predict.CGP: Predict from the composite Gaussian process model

Description Usage Arguments Details Value Author(s) References See Also Examples

View source: R/predict.CGP.R

Description

Compute predictions from the composite Gaussian process (CGP) model. 95% prediction intervals can also be calculated.

Usage

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## S3 method for class 'CGP'
predict(object, newdata = NULL, PI = FALSE, ...)

Arguments

object

An object of class "CGP"

newdata

Optional. The matrix of predictive input locations, where each row of newdata corresponds to one predictive location

PI

If TRUE, 95% prediction intervals are also calculated. Default is FALSE

...

For compatibility with generic method predict

Details

Given an object of “CGP” class, this function predicts responses at unobserved newdata locations. If the PI is set to be TRUE, 95% predictions intervals are also computed.

If newdata is equal to the design matrix of the object, predictions from the CGP model will be identical to the yobs component of the object and the width of the prediction intervals will be shrunk to zero. This is due to the interpolating property of the predictor.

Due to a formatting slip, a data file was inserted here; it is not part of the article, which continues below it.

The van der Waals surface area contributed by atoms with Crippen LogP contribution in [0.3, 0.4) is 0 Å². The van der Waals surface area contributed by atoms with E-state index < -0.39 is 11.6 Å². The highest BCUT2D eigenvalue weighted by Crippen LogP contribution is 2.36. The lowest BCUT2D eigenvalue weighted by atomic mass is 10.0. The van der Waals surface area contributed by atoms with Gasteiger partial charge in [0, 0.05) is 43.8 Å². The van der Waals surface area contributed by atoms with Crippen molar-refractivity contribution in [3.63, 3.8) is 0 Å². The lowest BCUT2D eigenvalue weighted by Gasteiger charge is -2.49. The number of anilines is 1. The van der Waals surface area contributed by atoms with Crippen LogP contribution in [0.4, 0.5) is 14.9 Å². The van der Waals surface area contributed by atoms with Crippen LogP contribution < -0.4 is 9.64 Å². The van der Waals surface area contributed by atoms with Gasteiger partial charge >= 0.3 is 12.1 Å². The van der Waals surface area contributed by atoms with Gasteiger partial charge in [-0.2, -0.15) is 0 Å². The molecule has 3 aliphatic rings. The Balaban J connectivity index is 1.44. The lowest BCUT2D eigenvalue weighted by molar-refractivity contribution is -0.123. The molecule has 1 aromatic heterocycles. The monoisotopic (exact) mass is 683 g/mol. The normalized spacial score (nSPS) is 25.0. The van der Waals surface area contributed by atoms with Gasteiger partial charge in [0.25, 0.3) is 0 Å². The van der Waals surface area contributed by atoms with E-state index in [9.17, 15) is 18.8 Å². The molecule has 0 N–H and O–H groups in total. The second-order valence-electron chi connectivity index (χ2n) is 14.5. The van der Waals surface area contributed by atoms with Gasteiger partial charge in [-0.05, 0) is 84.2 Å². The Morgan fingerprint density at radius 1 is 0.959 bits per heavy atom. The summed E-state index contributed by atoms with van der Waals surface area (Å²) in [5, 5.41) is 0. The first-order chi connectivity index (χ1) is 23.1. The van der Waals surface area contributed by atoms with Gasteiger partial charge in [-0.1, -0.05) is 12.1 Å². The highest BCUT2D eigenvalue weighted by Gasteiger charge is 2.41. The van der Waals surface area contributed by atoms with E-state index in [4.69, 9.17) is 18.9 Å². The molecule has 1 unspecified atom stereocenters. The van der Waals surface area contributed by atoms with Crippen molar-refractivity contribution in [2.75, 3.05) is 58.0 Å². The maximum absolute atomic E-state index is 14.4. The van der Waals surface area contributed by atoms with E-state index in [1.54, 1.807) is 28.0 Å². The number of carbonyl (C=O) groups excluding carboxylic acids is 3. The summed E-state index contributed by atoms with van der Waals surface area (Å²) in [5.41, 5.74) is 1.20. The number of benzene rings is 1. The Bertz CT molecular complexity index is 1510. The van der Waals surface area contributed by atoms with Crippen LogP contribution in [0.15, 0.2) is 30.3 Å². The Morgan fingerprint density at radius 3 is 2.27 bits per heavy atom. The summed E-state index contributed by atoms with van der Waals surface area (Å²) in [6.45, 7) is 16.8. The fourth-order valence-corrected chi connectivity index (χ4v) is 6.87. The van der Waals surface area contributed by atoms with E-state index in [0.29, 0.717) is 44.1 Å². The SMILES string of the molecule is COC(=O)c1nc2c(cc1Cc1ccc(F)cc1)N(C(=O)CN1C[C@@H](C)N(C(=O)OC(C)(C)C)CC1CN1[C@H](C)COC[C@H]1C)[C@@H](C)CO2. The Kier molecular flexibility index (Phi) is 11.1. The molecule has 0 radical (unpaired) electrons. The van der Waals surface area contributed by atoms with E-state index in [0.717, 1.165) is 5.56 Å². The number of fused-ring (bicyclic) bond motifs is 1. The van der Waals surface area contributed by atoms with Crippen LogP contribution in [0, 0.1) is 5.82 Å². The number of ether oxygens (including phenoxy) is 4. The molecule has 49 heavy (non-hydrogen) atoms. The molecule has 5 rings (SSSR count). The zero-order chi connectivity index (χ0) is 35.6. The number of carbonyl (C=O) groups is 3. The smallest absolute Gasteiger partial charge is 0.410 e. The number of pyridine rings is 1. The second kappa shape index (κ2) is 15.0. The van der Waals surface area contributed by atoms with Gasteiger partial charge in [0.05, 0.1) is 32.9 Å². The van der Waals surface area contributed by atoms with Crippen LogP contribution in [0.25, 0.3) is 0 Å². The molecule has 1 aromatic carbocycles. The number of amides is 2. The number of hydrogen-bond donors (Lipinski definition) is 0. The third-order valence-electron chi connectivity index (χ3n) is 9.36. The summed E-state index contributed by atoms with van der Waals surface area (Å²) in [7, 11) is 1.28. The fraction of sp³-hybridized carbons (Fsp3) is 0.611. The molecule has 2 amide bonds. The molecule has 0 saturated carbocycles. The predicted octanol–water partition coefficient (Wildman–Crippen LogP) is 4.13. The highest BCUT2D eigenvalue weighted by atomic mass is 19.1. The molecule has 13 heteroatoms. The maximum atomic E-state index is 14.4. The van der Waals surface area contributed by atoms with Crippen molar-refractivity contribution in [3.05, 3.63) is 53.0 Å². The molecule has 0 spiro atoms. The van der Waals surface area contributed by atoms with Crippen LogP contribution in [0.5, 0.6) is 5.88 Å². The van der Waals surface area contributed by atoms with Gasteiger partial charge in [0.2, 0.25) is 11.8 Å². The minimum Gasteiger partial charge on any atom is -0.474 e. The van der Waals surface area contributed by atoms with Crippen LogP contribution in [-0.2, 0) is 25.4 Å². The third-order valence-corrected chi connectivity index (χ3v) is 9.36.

Value

The function returns a list containing the following components:

Yp

Vector of predictive values at newdata locations (Yp=gp+lp)

gp

Vector of predictive values at newdata locations from the global process

lp

Vector of predictive values at newdata locations from the local process

v

Vector of predictive standardized local volatilities at newdata locations

Y_low

If PI=TRUE, vector of 5% predictive quantiles at newdata locations

Y_up

If PI=TRUE, vector of 95% predictive quantiles at newdata locations

Author(s)

Shan Ba <[email protected]> and V. Roshan Joseph <[email protected]>

References

Ba, S. and V. Roshan Joseph (2012) “Composite Gaussian Process Models for Emulating Expensive Functions”. Annals of Applied Statistics, 6, 1838-1860.

See Also

CGP, print.CGP, summary.CGP

Examples

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### A simulated example from Gramacy and Lee (2012) ``Cases for the nugget 
### in modeling computer experiments''. \emph{Statistics and Computing}, 22, 713-722.

#Training data
X<-c(0.775,0.83,0.85,1.05,1.272,1.335,1.365,1.45,1.639,1.675,
1.88,1.975,2.06,2.09,2.18,2.27,2.3,2.36,2.38,2.39)
yobs<-sin(10*pi*X)/(2*X)+(X-1)^4

#Testing data
UU<-seq(from=0.7,to=2.4,by=0.001)
y_true<-sin(10*pi*UU)/(2*UU)+(UU-1)^4

plot(UU,y_true,type="l",xlab="x",ylab="y")
points(X,yobs,col="red")
## Not run: 
#Fit the CGP model 
mod<-CGP(X,yobs)
summary(mod)

mod$objval
#-40.17315
mod$lambda
#0.01877432
mod$theta
#2.43932
mod$alpha
#578.0898
mod$bandwidth
#1
mod$rmscv
#0.3035192

#Predict for the testing data 'UU'
modpred<-predict(mod,UU)

#Plot the fitted CGP model
#Red: final predictor; Blue: global trend
lines(UU,modpred$Yp,col="red",lty=3,lwd=2)
lines(UU,modpred$gp,col="blue",lty=5,lwd=1.8)

## End(Not run)

CGP documentation built on June 12, 2018, 5:19 p.m.